Mixed Life, Mixed Use

As office hours get longer — thanks to the longer work week and always being available via cell phone, e-mail and other things that ring and beep — personal time is getting shorter. It’s hard to find a balance between both. Your local developer may be able to help. Mixed-use developments

As office hours get longer — thanks to the longer work week and always being available via cell phone, e-mail and other things that ring and beep — personal time is getting shorter. It’s hard to find a balance between both.

Your local developer may be able to help. Mixed-use developments featuring stores and restaurants have, in the past, addressed our lack of free time, providing "one-stop shopping" (sometimes literally). And now, mixed-use communities are evolving to tackle the tenacious balance between work and what happens when work ends for the day.

Two interesting examples:

  • The "Busidence." Although it was originally designed as a shopping mall, apartment and hospital structure, Bahçelievler-Istanbul’s Metroport development has been redesigned as a residence for businessmen. Twenty-five units, ranging from 110 to 400 square meters, offering scenic and coastal views are currently on the market, priced from 125,000 to 795,000, according to the Turkish Daily News.

Common in Tokyo, London and New York, a busidence is sort of condohotel/corporate apartment mix — giving busy workers an efficient work and living space that feels like home (complete with health center, sports facility and a restaurant).

The complex has space for meeting with clients and a home office. And should you travel frequently for business, the Metroport — just 10 minutes from the local airport — is also working out a deal with Turkish Airlines to allow residents to check in for flights without ever leaving the building.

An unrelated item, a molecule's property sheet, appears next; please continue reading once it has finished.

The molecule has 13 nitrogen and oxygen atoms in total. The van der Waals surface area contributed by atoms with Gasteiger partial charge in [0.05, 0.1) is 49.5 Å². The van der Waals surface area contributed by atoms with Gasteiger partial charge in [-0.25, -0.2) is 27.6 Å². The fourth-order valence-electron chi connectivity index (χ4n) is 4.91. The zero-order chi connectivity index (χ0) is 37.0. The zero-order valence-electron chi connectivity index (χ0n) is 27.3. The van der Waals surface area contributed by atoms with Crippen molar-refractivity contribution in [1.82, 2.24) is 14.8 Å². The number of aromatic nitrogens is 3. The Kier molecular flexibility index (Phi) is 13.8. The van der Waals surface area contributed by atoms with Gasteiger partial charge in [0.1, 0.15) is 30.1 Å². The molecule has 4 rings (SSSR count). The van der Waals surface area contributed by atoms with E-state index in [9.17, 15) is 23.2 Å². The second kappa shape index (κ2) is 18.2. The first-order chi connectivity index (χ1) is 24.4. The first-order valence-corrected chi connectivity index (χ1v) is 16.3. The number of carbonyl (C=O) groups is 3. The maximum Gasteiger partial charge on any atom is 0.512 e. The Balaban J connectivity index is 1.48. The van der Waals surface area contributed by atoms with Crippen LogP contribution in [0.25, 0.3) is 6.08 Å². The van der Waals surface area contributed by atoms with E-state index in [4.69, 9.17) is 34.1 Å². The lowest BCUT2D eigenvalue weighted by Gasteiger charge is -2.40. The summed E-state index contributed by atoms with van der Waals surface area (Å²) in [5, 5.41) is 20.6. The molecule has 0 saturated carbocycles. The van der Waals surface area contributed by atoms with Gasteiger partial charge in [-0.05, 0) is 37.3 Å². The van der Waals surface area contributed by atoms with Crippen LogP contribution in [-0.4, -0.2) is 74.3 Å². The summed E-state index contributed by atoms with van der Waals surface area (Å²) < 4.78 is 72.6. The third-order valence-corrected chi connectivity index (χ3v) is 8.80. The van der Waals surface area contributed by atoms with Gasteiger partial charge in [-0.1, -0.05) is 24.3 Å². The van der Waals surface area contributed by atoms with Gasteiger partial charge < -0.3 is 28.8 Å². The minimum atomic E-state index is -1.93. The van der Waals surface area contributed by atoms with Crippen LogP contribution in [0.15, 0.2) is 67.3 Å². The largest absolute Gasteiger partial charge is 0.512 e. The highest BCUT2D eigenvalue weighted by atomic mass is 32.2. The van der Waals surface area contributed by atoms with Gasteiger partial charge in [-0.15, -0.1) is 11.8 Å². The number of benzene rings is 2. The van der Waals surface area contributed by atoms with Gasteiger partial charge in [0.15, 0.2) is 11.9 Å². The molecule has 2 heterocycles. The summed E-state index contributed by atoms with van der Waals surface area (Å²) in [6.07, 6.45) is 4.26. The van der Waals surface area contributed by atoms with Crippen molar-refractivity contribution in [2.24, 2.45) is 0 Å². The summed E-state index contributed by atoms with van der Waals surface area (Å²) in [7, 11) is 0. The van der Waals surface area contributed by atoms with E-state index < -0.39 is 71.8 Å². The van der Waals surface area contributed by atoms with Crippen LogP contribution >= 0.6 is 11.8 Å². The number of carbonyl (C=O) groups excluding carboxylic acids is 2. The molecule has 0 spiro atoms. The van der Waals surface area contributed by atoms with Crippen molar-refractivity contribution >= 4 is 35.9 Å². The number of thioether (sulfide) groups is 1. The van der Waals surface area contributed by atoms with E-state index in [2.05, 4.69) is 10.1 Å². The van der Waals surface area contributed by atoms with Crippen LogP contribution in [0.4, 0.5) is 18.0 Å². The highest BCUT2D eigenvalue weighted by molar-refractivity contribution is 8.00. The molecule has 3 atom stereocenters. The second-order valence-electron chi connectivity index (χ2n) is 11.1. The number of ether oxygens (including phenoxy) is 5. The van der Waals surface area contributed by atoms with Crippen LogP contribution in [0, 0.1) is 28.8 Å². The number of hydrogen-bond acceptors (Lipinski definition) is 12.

• Employee Communities. Faced with a high cost of living in Dubai, the Dubai World Trade Centre (DWTC) created a 406,000-square-foot residential community for its employees in Ras Al Khor, Albawaba.com reports.

The community offers 794 studio, 1- and 2-bedroom units, along with a multi-purpose entertainment complex containing gymnasiums and indoor game facilities for employee’s families.

The complex also contains a medical center for both emergencies and minor aliments; a restaurant, supermarket, laundry facilities and an Internet cafe.

"Finding quality accommodation that is reasonably priced is one of the major concerns for people working in Dubai nowadays," WTC Director General Helal Saeed Al Marri said. "By designing this community, we have given our employees housing which is extremely affordable and includes all the necessary elements for a comfortable stay."

Shuttle buses will take employees to the office.

The real estate markets in Istanbul and Dubai are anything but slow. When Turkey passed legislation five years ago allowing foreigners to buy property, it gave the real estate market — bolstered by Turkey’s low cost of living, easy purchasing process and availability of Mediterranean vacation homes — a shot in the arm.

Foreigners have since spent more than $7.2 billion buying 30,000 homes, according to the Turkish government. In fact, foreigner property sales increased by 59 percent to $2.9 billion, BusinessWeek reported.

Likewise, Dubai is on the upswing: With recent population surges, estimates place the total value of Dubai real estate projects over the next 10 years at $230 billion.

Speed vs. Need

Developers, take note: These two developments are excellent examples of tailoring a project to its target audience.

Not only does determining who specifically is most likely to buy units in your development help with sales marketing efforts, it will help with a development’s longevity.

Even in booming real estate markets, it’s important to avoid quickly planning new developments to capitalize on the local housing need — a temptation for any developer. Carefully planning new mixed-used developments can help ensure their pre-sale rate. And more importantly, it can facilitate their future resale success.

When those local markets dip (and they will at some point), mixed-use complexes with strong ties to a specific group are likely to fare better than luxury developments and generic new residential complexes that are designed (and marketed) for the general public. Location is always a selling point; and a residence custom-designed to suit your lifestyle will always have appeal.

It’s hard to think about tough times when the market is high. But to provide buyers and investors with the best possible investment — and safeguard yourself, should things dip before expected — it’s absolutely imperative.